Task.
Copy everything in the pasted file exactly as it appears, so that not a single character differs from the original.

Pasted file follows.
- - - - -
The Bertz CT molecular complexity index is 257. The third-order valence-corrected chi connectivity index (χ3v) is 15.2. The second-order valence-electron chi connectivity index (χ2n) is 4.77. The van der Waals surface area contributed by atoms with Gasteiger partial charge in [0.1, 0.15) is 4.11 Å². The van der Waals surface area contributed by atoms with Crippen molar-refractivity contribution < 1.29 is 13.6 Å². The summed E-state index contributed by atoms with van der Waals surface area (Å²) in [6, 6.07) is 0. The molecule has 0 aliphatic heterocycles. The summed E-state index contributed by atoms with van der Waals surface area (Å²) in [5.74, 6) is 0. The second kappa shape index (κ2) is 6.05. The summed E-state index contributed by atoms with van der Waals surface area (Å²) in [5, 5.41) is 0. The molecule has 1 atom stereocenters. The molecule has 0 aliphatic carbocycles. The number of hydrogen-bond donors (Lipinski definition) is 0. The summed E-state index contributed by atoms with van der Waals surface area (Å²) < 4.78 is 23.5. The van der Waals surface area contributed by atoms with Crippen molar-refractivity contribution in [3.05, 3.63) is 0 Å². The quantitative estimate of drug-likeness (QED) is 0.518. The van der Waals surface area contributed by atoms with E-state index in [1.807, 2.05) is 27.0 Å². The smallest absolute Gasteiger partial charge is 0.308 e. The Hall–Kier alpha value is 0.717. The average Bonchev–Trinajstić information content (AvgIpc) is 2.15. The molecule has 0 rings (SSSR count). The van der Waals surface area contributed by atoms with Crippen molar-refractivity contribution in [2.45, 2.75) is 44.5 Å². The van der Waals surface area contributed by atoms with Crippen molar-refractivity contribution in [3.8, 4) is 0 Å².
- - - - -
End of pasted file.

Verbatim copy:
The Bertz CT molecular complexity index is 257. The third-order valence-corrected chi connectivity index (χ3v) is 15.2. The second-order valence-electron chi connectivity index (χ2n) is 4.77. The van der Waals surface area contributed by atoms with Gasteiger partial charge in [0.1, 0.15) is 4.11 Å². The van der Waals surface area contributed by atoms with Crippen molar-refractivity contribution < 1.29 is 13.6 Å². The summed E-state index contributed by atoms with van der Waals surface area (Å²) in [6, 6.07) is 0. The molecule has 0 aliphatic heterocycles. The summed E-state index contributed by atoms with van der Waals surface area (Å²) in [5.74, 6) is 0. The second kappa shape index (κ2) is 6.05. The summed E-state index contributed by atoms with van der Waals surface area (Å²) in [5, 5.41) is 0. The molecule has 1 atom stereocenters. The molecule has 0 aliphatic carbocycles. The number of hydrogen-bond donors (Lipinski definition) is 0. The summed E-state index contributed by atoms with van der Waals surface area (Å²) < 4.78 is 23.5. The van der Waals surface area contributed by atoms with Crippen molar-refractivity contribution in [3.05, 3.63) is 0 Å². The quantitative estimate of drug-likeness (QED) is 0.518. The van der Waals surface area contributed by atoms with E-state index in [1.807, 2.05) is 27.0 Å². The smallest absolute Gasteiger partial charge is 0.308 e. The Hall–Kier alpha value is 0.717. The average Bonchev–Trinajstić information content (AvgIpc) is 2.15. The molecule has 0 rings (SSSR count). The van der Waals surface area contributed by atoms with Crippen molar-refractivity contribution in [2.45, 2.75) is 44.5 Å². The van der Waals surface area contributed by atoms with Crippen molar-refractivity contribution in [3.8, 4) is 0 Å².